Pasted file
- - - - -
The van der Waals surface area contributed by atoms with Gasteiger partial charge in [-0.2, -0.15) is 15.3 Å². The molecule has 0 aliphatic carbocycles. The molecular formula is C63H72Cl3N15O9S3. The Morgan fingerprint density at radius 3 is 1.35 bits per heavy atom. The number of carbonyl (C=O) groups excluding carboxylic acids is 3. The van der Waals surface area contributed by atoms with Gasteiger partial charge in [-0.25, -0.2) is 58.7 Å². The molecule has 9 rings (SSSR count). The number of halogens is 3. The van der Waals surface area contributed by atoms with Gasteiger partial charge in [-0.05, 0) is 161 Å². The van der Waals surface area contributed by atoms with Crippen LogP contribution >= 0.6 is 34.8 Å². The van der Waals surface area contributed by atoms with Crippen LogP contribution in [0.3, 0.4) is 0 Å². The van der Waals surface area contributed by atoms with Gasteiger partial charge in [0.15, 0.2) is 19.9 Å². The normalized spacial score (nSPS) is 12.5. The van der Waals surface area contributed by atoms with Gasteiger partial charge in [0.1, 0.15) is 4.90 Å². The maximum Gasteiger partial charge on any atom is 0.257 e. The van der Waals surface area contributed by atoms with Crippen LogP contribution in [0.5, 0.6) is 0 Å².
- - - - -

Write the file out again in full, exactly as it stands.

The van der Waals surface area contributed by atoms with Gasteiger partial charge in [-0.2, -0.15) is 15.3 Å². The molecule has 0 aliphatic carbocycles. The molecular formula is C63H72Cl3N15O9S3. The Morgan fingerprint density at radius 3 is 1.35 bits per heavy atom. The number of carbonyl (C=O) groups excluding carboxylic acids is 3. The van der Waals surface area contributed by atoms with Gasteiger partial charge in [-0.25, -0.2) is 58.7 Å². The molecule has 9 rings (SSSR count). The number of halogens is 3. The van der Waals surface area contributed by atoms with Gasteiger partial charge in [-0.05, 0) is 161 Å². The van der Waals surface area contributed by atoms with Crippen LogP contribution >= 0.6 is 34.8 Å². The van der Waals surface area contributed by atoms with Crippen LogP contribution in [0.3, 0.4) is 0 Å². The van der Waals surface area contributed by atoms with Gasteiger partial charge in [0.15, 0.2) is 19.9 Å². The normalized spacial score (nSPS) is 12.5. The van der Waals surface area contributed by atoms with Gasteiger partial charge in [0.1, 0.15) is 4.90 Å². The maximum Gasteiger partial charge on any atom is 0.257 e. The van der Waals surface area contributed by atoms with Crippen LogP contribution in [0.5, 0.6) is 0 Å².